Wednesday, June 08, 2005

A Heffalump Sized Harrumph

Last night, we sat down as a family to watch Pooh's Heffalump Movie. Normally, I do not engage in such trifles. Classic works of literature and music invariably prove to be more entertaining than "popular culture" (e.g., such as an episode of Dharma and Greg or the latest iteration of Police Academy). However, in a moment of weakness the Heffalump Movie intrigued me. The original story was an inventive application of logic in information deprived settings, resulting in a charming and understated comedy. Exhibiting a bit of teddy bear bravado, Pooh and Piglet earnestly set a hair-brained trap for a creature that both bragged about seeing even though neither have heard of the Heffalump before.

I was curious to see how the movie would handle the subject matter. The story is very short, even if one included the sequel where Pooh and Piglet fall into the Heffalump trap set long ago; how would it be stretched into a feature length movie? The whole point of the Heffalump is that it is a mythology crafted from braggadocio and fear; how would such a creature be handled in a visual medium?

The answer is poorly. The Heffalump physically exists. Evidence of the Heffalump confronts the characters, who apparently know a great deal about the Heffalump because they describe it in great detail. When the cast of characters go in search of the Heffalump, they naturally encounter the Heffalump. The whole point of the Heffalump is thereby lost. The only aspect of the original story maintained by Disney is the macho, xenophobic jingoism. However, the overarching theme of Pooh's Heffalump Movie is that you can grow up overnight if you try hard enough. That moral is as tired as it is moronic.

I wasn't the only one disappointed in the movie:

Wagsy: Um ... these bears aren't very bright. I know Pooh is "a bear of very little brain" in the books, but ... um ... the characters in the movie make Platy seem like a rocket scientist.

Platy: I like rockets.

Goofball: What did they do to my man Eeyore? In the story, he was a big ol' sour puss, but he was hip to the game. He knew what was up. Part of the reason he was so dour was because he was a smart cat surrounded by simpletons. In the movie, he's stoned and retarded. Why is he carrying all their crap into the woods? Rabbit said it was all useless. This movie is messed up.

Wagsy: Um ... I don't want to be mean, but can the DVD player edit out Piglet?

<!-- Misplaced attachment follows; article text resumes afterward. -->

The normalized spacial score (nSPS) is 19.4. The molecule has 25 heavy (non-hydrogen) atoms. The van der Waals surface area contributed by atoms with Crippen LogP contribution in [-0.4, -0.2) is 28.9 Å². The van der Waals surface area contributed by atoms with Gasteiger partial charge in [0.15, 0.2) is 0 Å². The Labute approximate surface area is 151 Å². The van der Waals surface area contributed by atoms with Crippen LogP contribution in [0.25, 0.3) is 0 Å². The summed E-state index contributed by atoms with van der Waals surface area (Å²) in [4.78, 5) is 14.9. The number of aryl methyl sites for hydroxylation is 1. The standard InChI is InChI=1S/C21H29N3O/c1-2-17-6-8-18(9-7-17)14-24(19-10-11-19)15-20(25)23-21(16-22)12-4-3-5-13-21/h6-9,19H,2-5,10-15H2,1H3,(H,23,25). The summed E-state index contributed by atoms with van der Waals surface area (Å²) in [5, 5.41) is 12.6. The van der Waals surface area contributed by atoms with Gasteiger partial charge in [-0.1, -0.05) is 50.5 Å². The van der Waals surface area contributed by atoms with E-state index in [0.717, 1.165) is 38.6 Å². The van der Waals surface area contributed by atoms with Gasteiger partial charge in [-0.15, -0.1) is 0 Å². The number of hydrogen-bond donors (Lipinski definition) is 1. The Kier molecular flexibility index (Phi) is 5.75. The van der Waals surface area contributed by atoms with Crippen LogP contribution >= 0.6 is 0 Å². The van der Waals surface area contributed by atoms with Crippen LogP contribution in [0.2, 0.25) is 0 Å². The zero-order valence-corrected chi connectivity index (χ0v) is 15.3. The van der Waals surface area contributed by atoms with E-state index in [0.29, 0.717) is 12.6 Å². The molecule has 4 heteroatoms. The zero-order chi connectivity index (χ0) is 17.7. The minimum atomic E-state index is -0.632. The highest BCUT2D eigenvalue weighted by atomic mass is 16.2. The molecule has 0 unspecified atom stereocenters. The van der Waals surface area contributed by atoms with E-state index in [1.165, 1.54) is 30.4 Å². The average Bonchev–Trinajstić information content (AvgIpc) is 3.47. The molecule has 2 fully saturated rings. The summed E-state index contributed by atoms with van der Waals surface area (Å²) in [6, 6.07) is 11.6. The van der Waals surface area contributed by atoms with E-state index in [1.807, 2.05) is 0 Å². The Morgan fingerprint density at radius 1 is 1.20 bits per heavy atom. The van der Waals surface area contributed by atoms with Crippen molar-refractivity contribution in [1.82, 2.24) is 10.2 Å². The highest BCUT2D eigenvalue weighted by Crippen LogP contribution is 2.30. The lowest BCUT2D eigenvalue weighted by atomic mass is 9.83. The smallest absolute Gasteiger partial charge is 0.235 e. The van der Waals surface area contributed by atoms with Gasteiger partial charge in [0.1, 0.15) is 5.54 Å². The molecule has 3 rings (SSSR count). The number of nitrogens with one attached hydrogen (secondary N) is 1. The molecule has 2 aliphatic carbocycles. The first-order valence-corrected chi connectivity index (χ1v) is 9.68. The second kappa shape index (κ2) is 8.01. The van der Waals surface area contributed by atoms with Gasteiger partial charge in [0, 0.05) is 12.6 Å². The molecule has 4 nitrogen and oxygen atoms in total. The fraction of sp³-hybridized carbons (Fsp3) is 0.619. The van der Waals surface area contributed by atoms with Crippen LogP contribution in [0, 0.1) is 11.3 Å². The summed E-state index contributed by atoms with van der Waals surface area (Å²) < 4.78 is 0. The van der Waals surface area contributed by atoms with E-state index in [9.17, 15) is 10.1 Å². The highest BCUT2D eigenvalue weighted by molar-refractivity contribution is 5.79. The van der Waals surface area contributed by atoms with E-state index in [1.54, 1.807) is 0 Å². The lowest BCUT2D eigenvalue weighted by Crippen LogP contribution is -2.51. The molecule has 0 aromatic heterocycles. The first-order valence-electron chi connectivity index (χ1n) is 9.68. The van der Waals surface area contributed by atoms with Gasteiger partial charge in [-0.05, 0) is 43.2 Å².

Goofball: Yo, I want to go Queen of Hearts on him and SUPPRESS THAT GUINEA PIG!

Buffy: Like this movie is totally lame. The characters are all freaks, excepting Roo. And he's kinda cute in that boy-toy type of way, but he's a little boring. The one person on the screen with any star power is the Heffalump. Oh, my god, Lumpy is a star in the making. He's hot.

Wagsy: Yeah, yeah. He's really cute. He's the only good thing about the movie.

Goofball: Why are they sendin' the heaviest person over the pit to save Roo? That has got to be the dumbest thing I've seen in a long time.

Wagsy: Dumber than Eeyore carrying a grandfather clock through the forest even though everyone agrees it is useless for catching Heffalumps?

Goofball: Okay, it's not THAT stupid. Why did you have to remind me of that?

Platy: How can a clock have a father?

Buffy: Forget about Eeyore. He's like a total yawn. What happened to Tigger? Like he was a young aardvark's super star in the books. He was charismatic and bouncy and totally looked someone you'd want to go clubbing with. Yeah, he couldn't climb trees, but why would you want to do that anyways? In the movie, he's like a total loser from start to finish.

Ozzie: Remind me again, why are we watching this movie?

Wagsy: Um ... because Harriet wanted to. I'm a little disappointed, to be honest. I was expecting more.

Goofball: I thought the movie put the "stun" back in "stunk." S-T-U-N-K. Stunk.

Buffy: Oh my god, this movie totally bummed me out. I feel unclean. I'll have to exfoliate or something tomorrow.

Wagsy: What did you think of the movie, Platy?

Platy: I thought it was confusing.

Pi then began to explain the movie to Platy. At that point, I became very concerned about the development of my young protege. At such an impressionable age, Pi might be seduced by the ease of popular culture. So I decided that swift action must be taken. Freud is fascinating, but books can also be fun and entertaining. It was now time for Bear and Pi to be exposed to age appropriate reading. Afterall, the children to whom Bear and Pi are assigned won't be ready for Plato until age 8 or 9 (and the original Greek will likely have to wait until age 12).

Reading Age Appropriate Books

So we sat down to read a book with funny and colorful pictures. Some of the text was rollicking and aimed at children. Other parts were wry and aimed at parents. In short, it was superior to the Heffalump Movie in every way.


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